Rush of new delivery units enjoying mixed success, says think tank

By on 27/04/2017 | Updated on 24/09/2020
Tony Blair and Sir Michael Barber - a former head of the UK’s delivery unit - speaking at The Strand Group, King’s College London

Governments around the world are increasingly emulating the ‘delivery unit’ model pioneered in the UK, but with mixed success, research suggests.

A report published today by the London-based Institute for Government (IfG) reveals that delivery units now play a key role in supporting central government activities in 25 countries, with many more operating at regional and local levels.

But the IfG found that a growing number of delivery units are being axed because they have not lived up to expectations. Eight have closed since 2014, with a number of others “limping on” without a sense of momentum or the political backing they once enjoyed, the IfG said.

Delivery units are small teams of officials that help central political leaders oversee and hasten delivery on key policy priorities, including by tracking progress on particular issues and intervening directly with delivery departments.

The concept was first given life through the ‘Prime Minister’s Delivery Unit’ set up in 2001 under the government of former British prime minister Tony Blair, and has since become an international phenomenon with a dozen established in the past two years alone. The former PM’s own Tony Blair Africa Governance Initiative has for some years assisted African governments to set up their own units, publishing its own reports on the approach last year.

Recent examples include a delivery unit set up by Canadian prime minister Justin Trudeau to catalyse progress on a set of cross-government policy goals, and another launched by Sierra Leone’s president to revive the economy after the Ebola epidemic.

In many cases, delivery units have had significant impacts on public policy priorities. In Malaysia, for example, street crime fell by 33% in one year after being brought under the purview of a dedicated unit.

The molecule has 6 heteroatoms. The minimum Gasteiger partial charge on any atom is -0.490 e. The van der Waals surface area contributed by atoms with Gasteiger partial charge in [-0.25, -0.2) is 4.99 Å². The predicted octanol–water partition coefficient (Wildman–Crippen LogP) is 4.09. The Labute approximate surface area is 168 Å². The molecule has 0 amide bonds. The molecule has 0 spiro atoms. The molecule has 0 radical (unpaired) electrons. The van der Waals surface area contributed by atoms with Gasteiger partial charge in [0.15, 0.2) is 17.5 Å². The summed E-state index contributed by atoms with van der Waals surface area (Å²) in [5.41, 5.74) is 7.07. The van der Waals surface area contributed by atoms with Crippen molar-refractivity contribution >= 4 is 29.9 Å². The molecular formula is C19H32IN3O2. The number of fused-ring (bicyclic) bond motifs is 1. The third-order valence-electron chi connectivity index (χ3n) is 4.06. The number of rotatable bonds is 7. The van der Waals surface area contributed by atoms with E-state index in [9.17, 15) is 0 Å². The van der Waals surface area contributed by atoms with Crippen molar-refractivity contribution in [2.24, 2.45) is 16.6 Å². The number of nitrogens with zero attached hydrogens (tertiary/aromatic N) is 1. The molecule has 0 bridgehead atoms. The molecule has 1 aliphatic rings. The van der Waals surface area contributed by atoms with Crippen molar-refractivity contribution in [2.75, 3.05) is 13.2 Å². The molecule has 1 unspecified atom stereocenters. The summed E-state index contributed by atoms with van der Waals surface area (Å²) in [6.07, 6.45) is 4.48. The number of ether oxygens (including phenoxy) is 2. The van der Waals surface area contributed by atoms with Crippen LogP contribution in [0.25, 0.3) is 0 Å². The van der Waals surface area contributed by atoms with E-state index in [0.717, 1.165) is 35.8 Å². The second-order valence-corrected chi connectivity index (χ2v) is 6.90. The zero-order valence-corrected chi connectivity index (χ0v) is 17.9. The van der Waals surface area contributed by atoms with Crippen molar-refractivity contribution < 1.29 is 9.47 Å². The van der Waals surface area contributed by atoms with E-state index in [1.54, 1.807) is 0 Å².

But with some units either failing to deliver on expectations or being closed down altogether, the IfG argues that there are lessons to be learned on the most effective approaches to establishing units and ensuring they retain their relevance.

Dr Jen Gold, author of the report, said: “Delivery units are now a remarkably popular government innovation with genuinely global appeal. But it is important to realise that there is a growing list of countries where they haven’t lived up to political leaders’ expectations. By looking at where some have gone wrong, this report offers specific advice for governments who want to see their units succeed.”

Based on interviews with officials and other parties who have worked with delivery units, the report identifies a number of ingredients for a successful delivery unit. These include strong political backing, a tightly defined remit, the right hiring strategy, and an effective routine for reviewing – and if necessary refreshing – operations.

The think tank warns governments not to be hasty in abolishing ineffectual delivery units, highlighting instances where ministers have scrapped units only to regret their loss of cross-government delivery levers.

In the UK, the PMDU was eventually scrapped in 2010 by then prime minister David Cameron, only to be reinstated under a different name and with a refocused remit after ministers recognised what they had lost.

“Governments can pay a heavy price for weak or ineffective units, and not just in terms of wasted resources,” the report said. “When units lose influence, for example, their continued existence can cultivate a false sense of security that government projects and programmes are being properly monitored. But simply abolishing them in these instances isn’t necessarily the answer either.”

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See also:

How to get things done in government: the art of delivery

Scott Brison expands on Canada’s plan to adopt ‘results and delivery approach’

Government of Canada pledges creation of new central ‘results and delivery unit’


About Ben Willis

Ben Willis is a journalist and editor with a varied background reporting on topics including public policy, the environment, renewable energy and international development. His work has appeared in a variety of national newspapers including the Guardian, Daily Telegraph and Times, as well as numerous specialist business, policy and consumer publications.

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